For more than 50 years there has been an ongoing effort to combat transfusion-transmitted infections and provide patients with the safest possible blood. This initiative has driven much of the research within the transfusion community. Initial methods included screening donors for travel histories to banned areas and for high-risk behaviors, but pathogen-specific assays performed at the collection and manufacturing sites also have become key factors in assuring blood safety. Many of these have focused on donor and laboratory-based screening for transfusion-transmitted diseases, as evidenced by the hepatitis and human immunodeficiency virus screening in the 1970s, 1980s, and 1990s. More recently, this effort has expanded to develop donor screening assays to identify other blood-borne pathogens, such as Zika and West Nile viruses and Babesia. Bacterial contamination of units of platelets (PLTs), however, remains a significant concern. In recent years, the Food and Drug Administration has approved rapid tests to identify bacterially contaminated PLT units in the blood bank before transfusion. Other supplemental methods have been developed, however, that aim to inactivate blood-borne pathogen(s) present in the blood product, rather than to rely on our ability to identify and interdict contaminated and infected components. Pathogen reduction technology, as this is referred to, provides a proactive way to further reduce the risk posed by transfusion-transmitted infections.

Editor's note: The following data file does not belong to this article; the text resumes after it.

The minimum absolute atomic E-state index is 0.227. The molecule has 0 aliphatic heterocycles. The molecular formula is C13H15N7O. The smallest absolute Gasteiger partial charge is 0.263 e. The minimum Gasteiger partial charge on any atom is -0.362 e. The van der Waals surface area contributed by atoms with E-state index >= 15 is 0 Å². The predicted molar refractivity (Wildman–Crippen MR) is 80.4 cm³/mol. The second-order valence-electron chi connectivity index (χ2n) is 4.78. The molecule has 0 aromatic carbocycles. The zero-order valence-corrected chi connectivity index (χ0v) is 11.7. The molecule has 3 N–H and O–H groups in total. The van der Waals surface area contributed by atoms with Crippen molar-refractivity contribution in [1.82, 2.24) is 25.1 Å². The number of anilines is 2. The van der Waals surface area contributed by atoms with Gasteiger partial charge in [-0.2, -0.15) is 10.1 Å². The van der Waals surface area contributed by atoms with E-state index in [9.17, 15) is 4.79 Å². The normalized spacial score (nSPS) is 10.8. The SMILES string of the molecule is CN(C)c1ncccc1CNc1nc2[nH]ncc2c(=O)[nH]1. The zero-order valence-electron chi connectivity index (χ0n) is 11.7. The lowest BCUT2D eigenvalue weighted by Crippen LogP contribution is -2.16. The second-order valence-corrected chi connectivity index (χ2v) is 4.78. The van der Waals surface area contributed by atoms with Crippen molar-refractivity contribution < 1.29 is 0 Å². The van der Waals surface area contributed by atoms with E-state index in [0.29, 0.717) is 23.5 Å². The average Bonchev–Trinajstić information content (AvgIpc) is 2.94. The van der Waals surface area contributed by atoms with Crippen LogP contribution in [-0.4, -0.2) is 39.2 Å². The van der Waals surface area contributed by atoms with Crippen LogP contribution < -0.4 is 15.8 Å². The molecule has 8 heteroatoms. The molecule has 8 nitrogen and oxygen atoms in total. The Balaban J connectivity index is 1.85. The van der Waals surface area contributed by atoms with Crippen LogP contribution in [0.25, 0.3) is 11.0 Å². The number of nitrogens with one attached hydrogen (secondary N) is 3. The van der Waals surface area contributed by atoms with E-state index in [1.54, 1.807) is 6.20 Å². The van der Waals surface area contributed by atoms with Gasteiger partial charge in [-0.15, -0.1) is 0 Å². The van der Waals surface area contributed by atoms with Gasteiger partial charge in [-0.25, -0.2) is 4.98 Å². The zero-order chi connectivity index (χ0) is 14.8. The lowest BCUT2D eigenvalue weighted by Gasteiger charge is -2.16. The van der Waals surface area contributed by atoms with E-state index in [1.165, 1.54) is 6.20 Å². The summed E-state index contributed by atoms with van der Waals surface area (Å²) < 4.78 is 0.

ASJC Scopus subject areas
- Immunology and Allergy